Thatcher the Milk Snatcher, and Why Progressives Need to Stop Lamenting Her
I woke up this morning to the news that Margaret Thatcher is dead. Good. I hate very few people, I hate Margaret Thatcher and I’m damn glad she’s dead. I’d love to be able to rise above that feeling, because hate is not a good thing, I guess I will eventually. But I have no sympathy for her, no compassion for any suffering she experienced.
That’s not really the point of this blog though. The point is that I am gobsmacked at the number of people who call themselves progressives but who seem to hold her in high regard. What. The. Everloving. Hell? WHY? I cannot for the life of me understand, but I have a theory. I think she gets a pass because she’s a woman. I think when many progressives look at her they don’t see a politician whose policies gutted trade unions, who refused to enact sanctions against Apartheid South Africa, who rubbed elbows and had tea with Chilean dictator Augusto Pinochet, who supported the homophobic Section 28 law, and who was a war hawk whose BFF was Ronald Reagan. They see a woman who held power. But, FFS, what did she do with that power? What is it about this woman that you admire? She was a woman, the only female Prime Minister of Great Britain, I get that. But if it were a man who had done these things she would not be revered by progressives, she would be reviled.
Think about it. You support someone because of their body bits? You fondly remember a politician not because of the things they believed, or the things that they achieved, but because they had lady parts? In what universe does that make even a lick of sense? This is why identity politics sucks. Honestly, you cannot even call yourself a progressive and admire her rise to power, woman or not, because think of how she did it –on the backs of poor and working class people (there is a reason she was called “Thatcher the Milk Snatcher,” people!), on the backs of people struggling for freedom and equality, on the backs of people whose own government terrorized them, on the backs of Irish hunger strikers, and of the Irish people. While the world looked on in horror, her refusal to acknowledge that Bobby Sands, and others like him, were political prisoners and not common criminals led to their deaths (and anyone who wants to hound them for going on hunger strike in protest, please kindly read the cultural and political history of the hunger strike in Ireland here).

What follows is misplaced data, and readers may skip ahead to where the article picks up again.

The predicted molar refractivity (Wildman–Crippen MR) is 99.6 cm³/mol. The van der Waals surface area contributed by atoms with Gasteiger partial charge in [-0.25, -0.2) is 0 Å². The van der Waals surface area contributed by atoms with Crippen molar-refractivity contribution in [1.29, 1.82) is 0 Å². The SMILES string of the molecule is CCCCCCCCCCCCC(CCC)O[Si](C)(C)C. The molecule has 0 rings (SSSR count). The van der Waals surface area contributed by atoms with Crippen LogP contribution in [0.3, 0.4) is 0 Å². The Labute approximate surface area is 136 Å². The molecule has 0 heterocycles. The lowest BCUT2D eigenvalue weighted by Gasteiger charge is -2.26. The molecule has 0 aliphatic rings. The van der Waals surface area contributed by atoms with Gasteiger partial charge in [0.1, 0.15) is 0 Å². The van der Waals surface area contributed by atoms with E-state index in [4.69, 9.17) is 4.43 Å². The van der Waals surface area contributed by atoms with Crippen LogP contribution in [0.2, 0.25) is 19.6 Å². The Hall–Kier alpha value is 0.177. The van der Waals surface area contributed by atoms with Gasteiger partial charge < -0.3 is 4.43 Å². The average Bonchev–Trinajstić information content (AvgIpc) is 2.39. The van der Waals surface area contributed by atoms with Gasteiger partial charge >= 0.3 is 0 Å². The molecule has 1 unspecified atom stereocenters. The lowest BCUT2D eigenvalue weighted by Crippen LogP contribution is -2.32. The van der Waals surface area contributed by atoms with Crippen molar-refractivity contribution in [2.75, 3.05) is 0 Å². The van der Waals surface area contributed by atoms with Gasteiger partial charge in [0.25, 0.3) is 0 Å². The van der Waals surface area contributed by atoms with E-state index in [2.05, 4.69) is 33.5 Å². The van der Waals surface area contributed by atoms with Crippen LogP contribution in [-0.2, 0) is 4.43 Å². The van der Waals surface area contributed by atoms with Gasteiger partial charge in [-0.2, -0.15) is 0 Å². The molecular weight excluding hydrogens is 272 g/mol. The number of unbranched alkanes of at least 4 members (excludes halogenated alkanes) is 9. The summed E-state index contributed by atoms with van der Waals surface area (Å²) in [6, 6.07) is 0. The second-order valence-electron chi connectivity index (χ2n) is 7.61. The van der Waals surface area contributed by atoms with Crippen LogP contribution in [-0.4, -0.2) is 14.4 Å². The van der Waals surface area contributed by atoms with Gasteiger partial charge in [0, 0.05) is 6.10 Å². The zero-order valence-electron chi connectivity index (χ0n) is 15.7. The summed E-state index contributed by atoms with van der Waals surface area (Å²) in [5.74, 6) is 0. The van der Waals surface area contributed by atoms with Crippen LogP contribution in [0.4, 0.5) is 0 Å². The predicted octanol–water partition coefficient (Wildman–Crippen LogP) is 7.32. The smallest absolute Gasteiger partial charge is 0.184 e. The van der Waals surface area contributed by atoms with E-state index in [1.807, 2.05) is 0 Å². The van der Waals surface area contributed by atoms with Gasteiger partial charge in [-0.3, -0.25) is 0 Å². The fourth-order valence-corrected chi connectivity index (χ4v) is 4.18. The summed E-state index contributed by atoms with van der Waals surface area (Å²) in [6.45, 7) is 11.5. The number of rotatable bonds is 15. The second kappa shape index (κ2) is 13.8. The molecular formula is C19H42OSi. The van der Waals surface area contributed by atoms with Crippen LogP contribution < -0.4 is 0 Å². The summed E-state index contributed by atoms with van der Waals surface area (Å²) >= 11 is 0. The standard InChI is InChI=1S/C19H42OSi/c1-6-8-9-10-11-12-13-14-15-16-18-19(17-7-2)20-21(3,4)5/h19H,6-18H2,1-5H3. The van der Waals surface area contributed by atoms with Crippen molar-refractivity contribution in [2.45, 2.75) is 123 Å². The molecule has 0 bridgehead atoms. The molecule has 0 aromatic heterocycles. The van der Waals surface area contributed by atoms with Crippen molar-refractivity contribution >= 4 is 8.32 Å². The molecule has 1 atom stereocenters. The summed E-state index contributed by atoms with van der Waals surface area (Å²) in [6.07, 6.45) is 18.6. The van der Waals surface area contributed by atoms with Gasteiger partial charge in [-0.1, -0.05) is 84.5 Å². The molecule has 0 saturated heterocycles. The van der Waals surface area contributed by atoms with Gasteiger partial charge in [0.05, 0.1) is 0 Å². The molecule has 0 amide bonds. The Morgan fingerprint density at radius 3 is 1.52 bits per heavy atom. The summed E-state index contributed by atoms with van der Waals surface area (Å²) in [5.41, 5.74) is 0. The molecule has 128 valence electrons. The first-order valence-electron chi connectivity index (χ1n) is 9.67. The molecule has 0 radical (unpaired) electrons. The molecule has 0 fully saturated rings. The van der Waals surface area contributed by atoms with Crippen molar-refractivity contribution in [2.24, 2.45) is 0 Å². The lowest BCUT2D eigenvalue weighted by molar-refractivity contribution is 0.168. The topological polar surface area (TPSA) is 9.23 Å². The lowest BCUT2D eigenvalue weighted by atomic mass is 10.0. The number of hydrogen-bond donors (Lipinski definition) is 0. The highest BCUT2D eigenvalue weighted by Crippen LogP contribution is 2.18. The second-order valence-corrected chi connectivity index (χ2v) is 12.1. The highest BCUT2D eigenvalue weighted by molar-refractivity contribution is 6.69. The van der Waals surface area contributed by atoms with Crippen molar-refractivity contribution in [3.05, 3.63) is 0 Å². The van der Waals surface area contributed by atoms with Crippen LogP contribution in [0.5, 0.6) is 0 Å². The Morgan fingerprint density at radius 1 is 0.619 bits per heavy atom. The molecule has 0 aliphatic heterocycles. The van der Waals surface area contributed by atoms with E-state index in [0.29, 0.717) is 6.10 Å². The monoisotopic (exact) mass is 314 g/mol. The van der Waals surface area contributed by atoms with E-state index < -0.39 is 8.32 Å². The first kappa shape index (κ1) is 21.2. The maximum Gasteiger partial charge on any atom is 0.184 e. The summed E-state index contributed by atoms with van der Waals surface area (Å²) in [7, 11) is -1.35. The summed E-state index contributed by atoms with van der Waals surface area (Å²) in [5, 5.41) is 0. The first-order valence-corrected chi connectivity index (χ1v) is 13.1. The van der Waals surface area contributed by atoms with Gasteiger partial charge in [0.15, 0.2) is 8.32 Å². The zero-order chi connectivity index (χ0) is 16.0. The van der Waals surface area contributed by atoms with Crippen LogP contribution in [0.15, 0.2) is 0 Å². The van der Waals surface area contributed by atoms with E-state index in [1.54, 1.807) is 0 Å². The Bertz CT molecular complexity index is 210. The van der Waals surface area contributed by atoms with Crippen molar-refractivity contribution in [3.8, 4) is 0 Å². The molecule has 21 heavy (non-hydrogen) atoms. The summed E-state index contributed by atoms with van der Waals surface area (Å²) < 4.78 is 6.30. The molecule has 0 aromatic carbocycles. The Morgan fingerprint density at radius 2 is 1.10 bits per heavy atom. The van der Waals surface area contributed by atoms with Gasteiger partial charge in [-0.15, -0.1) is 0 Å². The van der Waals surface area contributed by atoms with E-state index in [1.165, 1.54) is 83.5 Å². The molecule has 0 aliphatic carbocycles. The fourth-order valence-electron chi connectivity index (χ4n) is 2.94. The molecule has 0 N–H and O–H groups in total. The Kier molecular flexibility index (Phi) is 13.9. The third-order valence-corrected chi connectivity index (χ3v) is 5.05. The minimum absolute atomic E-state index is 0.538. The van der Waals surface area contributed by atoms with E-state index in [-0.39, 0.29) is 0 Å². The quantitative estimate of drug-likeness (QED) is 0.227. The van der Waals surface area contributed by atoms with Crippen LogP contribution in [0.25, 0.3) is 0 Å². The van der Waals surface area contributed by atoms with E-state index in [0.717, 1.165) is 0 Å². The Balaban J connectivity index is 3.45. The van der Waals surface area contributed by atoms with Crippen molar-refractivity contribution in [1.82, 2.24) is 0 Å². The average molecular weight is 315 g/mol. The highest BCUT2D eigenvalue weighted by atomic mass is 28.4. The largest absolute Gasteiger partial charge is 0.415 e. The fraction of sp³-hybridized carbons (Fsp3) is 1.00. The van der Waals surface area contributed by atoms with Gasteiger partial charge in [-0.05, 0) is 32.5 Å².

So come on, people! Look past her sex and to her actions, to what she stood for, to how she behaved while she was in power. Her legacy is not one that progressives should be putting on a pedestal, it flies in the face of the things we are supposed to hold most dear–equality, social justice, caring for one another, compassion, kindness. Truly, people, wipe off those rose colored glasses and see her as a person, not as a woman. To do otherwise is just sexist.
And now for a bit of levity …